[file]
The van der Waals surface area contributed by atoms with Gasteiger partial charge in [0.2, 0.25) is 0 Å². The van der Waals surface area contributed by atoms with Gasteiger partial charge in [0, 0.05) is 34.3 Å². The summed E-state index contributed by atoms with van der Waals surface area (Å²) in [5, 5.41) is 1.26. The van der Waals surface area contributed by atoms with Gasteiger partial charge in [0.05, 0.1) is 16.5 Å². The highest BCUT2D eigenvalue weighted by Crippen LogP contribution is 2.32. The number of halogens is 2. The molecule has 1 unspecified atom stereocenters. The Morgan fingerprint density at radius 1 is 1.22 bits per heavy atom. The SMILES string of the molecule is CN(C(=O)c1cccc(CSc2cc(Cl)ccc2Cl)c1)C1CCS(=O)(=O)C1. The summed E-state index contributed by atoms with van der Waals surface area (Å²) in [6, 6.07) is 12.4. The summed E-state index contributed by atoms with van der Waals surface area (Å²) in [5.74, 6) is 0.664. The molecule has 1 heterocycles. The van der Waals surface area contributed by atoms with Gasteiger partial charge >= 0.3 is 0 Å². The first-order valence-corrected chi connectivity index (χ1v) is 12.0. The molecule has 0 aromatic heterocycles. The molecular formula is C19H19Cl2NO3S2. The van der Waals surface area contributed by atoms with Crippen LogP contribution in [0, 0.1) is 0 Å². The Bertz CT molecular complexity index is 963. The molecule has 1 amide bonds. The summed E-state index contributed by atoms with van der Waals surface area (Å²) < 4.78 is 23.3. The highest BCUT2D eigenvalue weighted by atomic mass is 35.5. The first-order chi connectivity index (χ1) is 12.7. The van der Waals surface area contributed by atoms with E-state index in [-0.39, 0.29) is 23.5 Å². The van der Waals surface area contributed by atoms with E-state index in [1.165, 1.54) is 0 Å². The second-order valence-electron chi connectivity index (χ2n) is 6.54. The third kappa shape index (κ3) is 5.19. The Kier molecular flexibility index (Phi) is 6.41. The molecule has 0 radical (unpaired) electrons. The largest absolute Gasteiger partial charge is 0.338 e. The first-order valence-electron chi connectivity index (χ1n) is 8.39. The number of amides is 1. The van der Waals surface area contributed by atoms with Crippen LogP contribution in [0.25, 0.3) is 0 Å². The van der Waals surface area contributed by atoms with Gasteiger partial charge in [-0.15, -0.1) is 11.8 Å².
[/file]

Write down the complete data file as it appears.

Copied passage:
The van der Waals surface area contributed by atoms with Gasteiger partial charge in [0.2, 0.25) is 0 Å². The van der Waals surface area contributed by atoms with Gasteiger partial charge in [0, 0.05) is 34.3 Å². The summed E-state index contributed by atoms with van der Waals surface area (Å²) in [5, 5.41) is 1.26. The van der Waals surface area contributed by atoms with Gasteiger partial charge in [0.05, 0.1) is 16.5 Å². The highest BCUT2D eigenvalue weighted by Crippen LogP contribution is 2.32. The number of halogens is 2. The molecule has 1 unspecified atom stereocenters. The Morgan fingerprint density at radius 1 is 1.22 bits per heavy atom. The SMILES string of the molecule is CN(C(=O)c1cccc(CSc2cc(Cl)ccc2Cl)c1)C1CCS(=O)(=O)C1. The summed E-state index contributed by atoms with van der Waals surface area (Å²) in [6, 6.07) is 12.4. The summed E-state index contributed by atoms with van der Waals surface area (Å²) in [5.74, 6) is 0.664. The molecule has 1 heterocycles. The van der Waals surface area contributed by atoms with Gasteiger partial charge >= 0.3 is 0 Å². The first-order valence-corrected chi connectivity index (χ1v) is 12.0. The molecule has 0 aromatic heterocycles. The molecular formula is C19H19Cl2NO3S2. The van der Waals surface area contributed by atoms with Crippen LogP contribution in [0, 0.1) is 0 Å². The Bertz CT molecular complexity index is 963. The molecule has 1 amide bonds. The summed E-state index contributed by atoms with van der Waals surface area (Å²) < 4.78 is 23.3. The highest BCUT2D eigenvalue weighted by atomic mass is 35.5. The first-order chi connectivity index (χ1) is 12.7. The van der Waals surface area contributed by atoms with E-state index in [-0.39, 0.29) is 23.5 Å². The van der Waals surface area contributed by atoms with E-state index in [1.165, 1.54) is 0 Å². The second-order valence-electron chi connectivity index (χ2n) is 6.54. The third kappa shape index (κ3) is 5.19. The Kier molecular flexibility index (Phi) is 6.41. The molecule has 0 radical (unpaired) electrons. The largest absolute Gasteiger partial charge is 0.338 e. The first-order valence-electron chi connectivity index (χ1n) is 8.39. The number of amides is 1. The van der Waals surface area contributed by atoms with Crippen LogP contribution in [0.25, 0.3) is 0 Å². The van der Waals surface area contributed by atoms with Gasteiger partial charge in [-0.15, -0.1) is 11.8 Å².